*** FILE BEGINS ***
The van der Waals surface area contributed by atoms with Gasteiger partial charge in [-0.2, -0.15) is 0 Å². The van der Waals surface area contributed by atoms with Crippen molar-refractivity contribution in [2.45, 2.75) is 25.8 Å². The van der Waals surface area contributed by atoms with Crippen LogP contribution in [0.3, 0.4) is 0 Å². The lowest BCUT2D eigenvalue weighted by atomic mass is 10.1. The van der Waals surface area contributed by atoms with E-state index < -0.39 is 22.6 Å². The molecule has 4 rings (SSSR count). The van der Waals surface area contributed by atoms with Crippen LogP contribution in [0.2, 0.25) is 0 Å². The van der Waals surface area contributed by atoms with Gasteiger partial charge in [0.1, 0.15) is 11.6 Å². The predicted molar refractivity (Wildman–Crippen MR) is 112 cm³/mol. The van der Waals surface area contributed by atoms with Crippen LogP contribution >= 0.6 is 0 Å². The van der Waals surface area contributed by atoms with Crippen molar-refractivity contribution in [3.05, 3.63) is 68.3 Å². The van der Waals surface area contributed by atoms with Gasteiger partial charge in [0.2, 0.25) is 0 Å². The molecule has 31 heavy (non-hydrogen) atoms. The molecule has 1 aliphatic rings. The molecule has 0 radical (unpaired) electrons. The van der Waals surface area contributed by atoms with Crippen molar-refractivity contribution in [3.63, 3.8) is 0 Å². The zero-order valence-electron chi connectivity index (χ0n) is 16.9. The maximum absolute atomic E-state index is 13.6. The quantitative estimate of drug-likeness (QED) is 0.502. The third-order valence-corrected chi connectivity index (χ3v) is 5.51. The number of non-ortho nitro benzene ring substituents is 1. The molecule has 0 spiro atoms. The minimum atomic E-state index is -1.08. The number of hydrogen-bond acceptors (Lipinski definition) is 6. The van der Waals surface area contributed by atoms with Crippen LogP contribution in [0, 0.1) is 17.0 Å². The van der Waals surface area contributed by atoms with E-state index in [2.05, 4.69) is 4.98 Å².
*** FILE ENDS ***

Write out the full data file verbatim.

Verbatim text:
The van der Waals surface area contributed by atoms with Gasteiger partial charge in [-0.2, -0.15) is 0 Å². The van der Waals surface area contributed by atoms with Crippen molar-refractivity contribution in [2.45, 2.75) is 25.8 Å². The van der Waals surface area contributed by atoms with Crippen LogP contribution in [0.3, 0.4) is 0 Å². The lowest BCUT2D eigenvalue weighted by atomic mass is 10.1. The van der Waals surface area contributed by atoms with E-state index < -0.39 is 22.6 Å². The molecule has 4 rings (SSSR count). The van der Waals surface area contributed by atoms with Crippen LogP contribution in [0.2, 0.25) is 0 Å². The van der Waals surface area contributed by atoms with Gasteiger partial charge in [0.1, 0.15) is 11.6 Å². The predicted molar refractivity (Wildman–Crippen MR) is 112 cm³/mol. The van der Waals surface area contributed by atoms with Crippen LogP contribution >= 0.6 is 0 Å². The van der Waals surface area contributed by atoms with Crippen molar-refractivity contribution in [3.05, 3.63) is 68.3 Å². The van der Waals surface area contributed by atoms with Gasteiger partial charge in [0.2, 0.25) is 0 Å². The molecule has 31 heavy (non-hydrogen) atoms. The molecule has 1 aliphatic rings. The molecule has 0 radical (unpaired) electrons. The van der Waals surface area contributed by atoms with Crippen molar-refractivity contribution in [3.63, 3.8) is 0 Å². The zero-order valence-electron chi connectivity index (χ0n) is 16.9. The maximum absolute atomic E-state index is 13.6. The quantitative estimate of drug-likeness (QED) is 0.502. The third-order valence-corrected chi connectivity index (χ3v) is 5.51. The number of non-ortho nitro benzene ring substituents is 1. The molecule has 0 spiro atoms. The minimum atomic E-state index is -1.08. The number of hydrogen-bond acceptors (Lipinski definition) is 6. The van der Waals surface area contributed by atoms with Crippen LogP contribution in [0, 0.1) is 17.0 Å². The van der Waals surface area contributed by atoms with E-state index in [2.05, 4.69) is 4.98 Å².